Krannert Center for the Performing Arts
Summer Studio Theatre announced
The Summer Studio Theatre returns to Krannert Center for the Performing Arts for its 19th season as a professional repertory company. Under the direction of Brant Pope, head of the department of theatre, it provides a repertory season of intrigue, humor and melodrama. Pope says that the quality of the characters found in each of the plays is the strength of this summer’s season.
This year’s performances: “The Mystery of Irma Vep,” by Charles Ludlum, a comedic satire; the heartwarming “Tuesdays With Morrie,” by Jeffrey Hatcher and Mitch Albom, based on Albom’s book of the same title; and Doug Wright’s one-man tour de force, “I Am My Own Wife.” The plays will be presented in rotation from June 5 through July 1.
Ticket orders can be submitted by phone, mail, online or by visiting the ticket office. Information also is available online at KrannertCenter.com.
Fifth annual conference
Qualitative research discussed this week
The fifth annual International Congress of Qualitative Inquiry takes place on campus through May 23.
More than 1,300 participants from more than 75 countries were scheduled to attend the event, the largest annual conference of qualitative researchers in the world, according to congress director Norman Denzin, a professor in the Institute of Communications Research in the College of Media.
The conference, which began May 20, also is the largest held on an annual basis on the UI campus, according to the campus Conferences and Institutes office.
The first congress was organized by Denzin and others in 2005 in reaction to moves by governments and funding agencies to define good science and research strongly in favor of a quantitative, “evidence-based,” biomedical model, which emphasizes controlled experiments and number-gathering, Denzin said.
This meant restrictions on funding for qualitative research, which emphasizes observation and often seeks to record the voices of marginalized populations, he said.
The “No Child Left Behind” legislation, with its requirements for frequent testing and pressures on schools to raise test scores, is probably the most prominent example of the trend, which has continued to the present, Denzin said. The trend also affects fields such as communications, health care, social science, business and law, he said.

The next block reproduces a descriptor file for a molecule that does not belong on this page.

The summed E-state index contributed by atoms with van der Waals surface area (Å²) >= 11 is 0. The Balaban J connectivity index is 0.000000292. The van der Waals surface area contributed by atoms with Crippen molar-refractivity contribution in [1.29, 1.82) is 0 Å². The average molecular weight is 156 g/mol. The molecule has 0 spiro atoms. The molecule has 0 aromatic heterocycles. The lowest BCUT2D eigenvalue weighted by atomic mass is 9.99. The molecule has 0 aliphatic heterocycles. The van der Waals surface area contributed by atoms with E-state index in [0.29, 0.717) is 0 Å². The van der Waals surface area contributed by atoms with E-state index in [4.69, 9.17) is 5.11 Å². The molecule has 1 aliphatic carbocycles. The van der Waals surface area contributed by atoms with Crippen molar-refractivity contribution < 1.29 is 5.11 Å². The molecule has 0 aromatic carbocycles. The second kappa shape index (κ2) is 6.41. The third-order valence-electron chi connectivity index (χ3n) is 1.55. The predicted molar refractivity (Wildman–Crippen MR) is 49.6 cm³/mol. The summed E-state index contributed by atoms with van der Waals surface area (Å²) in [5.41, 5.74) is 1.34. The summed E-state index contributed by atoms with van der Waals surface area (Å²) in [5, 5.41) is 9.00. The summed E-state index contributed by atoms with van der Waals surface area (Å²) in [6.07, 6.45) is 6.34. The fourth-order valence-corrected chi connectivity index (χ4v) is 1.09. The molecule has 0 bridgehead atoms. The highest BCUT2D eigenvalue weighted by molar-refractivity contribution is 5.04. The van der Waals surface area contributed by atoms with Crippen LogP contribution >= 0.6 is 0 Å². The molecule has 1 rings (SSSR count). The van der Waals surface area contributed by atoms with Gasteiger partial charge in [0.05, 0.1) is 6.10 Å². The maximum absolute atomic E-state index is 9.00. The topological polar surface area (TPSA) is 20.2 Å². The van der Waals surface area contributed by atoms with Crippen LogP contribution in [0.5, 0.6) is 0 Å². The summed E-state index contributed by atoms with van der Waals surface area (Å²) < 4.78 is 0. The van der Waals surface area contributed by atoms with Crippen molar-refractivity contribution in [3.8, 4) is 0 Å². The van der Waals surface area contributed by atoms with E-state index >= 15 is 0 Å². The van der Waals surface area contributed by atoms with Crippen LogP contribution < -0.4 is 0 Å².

The theme of this year’s congress is “Advancing Human Rights Through Qualitative Research.” More than 1,000 papers are being presented on topics such as academic freedom, indigenous human rights, torture, social justice, and disparities in education, welfare and health care.
At the first conference in 2005, participants founded the International Association of Qualitative Inquiry. The UI also is home to the multidisciplinary International Center for Qualitative Inquiry. More information on the conference is available at www.icqi.org.
Emergency Preparedness Exercise
Volunteers needed for emergency drill
Volunteers are needed to participate in an emergency preparedness exercise from 9:30 a.m. to noon June 2 at Assembly Hall. The full-scale exercise will test plans for distributing preventative medications to members of the public in the Champaign-Urbana area during an infectious disease outbreak. Using the scenario of a pneumonic plague sweeping eastward across the state, volunteers will pose as asymptomatic persons who go to pick up bottles of medication. About 100 volunteers are needed, and anyone may participate, said Todd Short, director of emergency planning in the Division of Public Safety, who is coordinating the drill with staff members from McKinley Health Center. This event is designated an “approved event” by associate provost for human resources Elyne Cole. Staff employees who volunteer may do so without having to charge a benefit to cover their absence, operations permitting and with prior, appropriate supervisory approval.
Volunteers will need to be at Assembly Hall at 9:30 a.m. June 2 for a brief orientation and to complete a waiver form. Free parking will be provided in the northeast lot of Assembly Hall. To volunteer, contact Short at firstname.lastname@example.org or 244-4877. All volunteers must contact Short on or before May 28 to participate.
Gardeners needed June 6
Volunteer gardeners are needed June 6 to help create a perennial garden at the College of Veterinary Medicine Basic Sciences Building. The garden, consisting of plants characteristic of native tallgrass prairie in Central Illinois, will be created by the east front entrance of the Basic Sciences Building and to the south of the building around the sculpture called “Growing in Illinois.” Volunteers will plant 8,000 seedlings using small, drill-mounted augers under the direction of experts from Grand Prairie Friends.
In addition to beautifying the grounds, the garden will educate visitors about the biologically rich grassland that once covered about 60 percent of the Illinois landscape. The garden will reduce the need for mowing and foster a natural habitat that supports native insect and vertebrate species. The project is made possible through a grant from the Student Sustainability Committee.
Sign up by completing the volunteer form online at http://vetmed.illinois.edu/green/. The Web site also has a project description, prairie plant maps and pictures.
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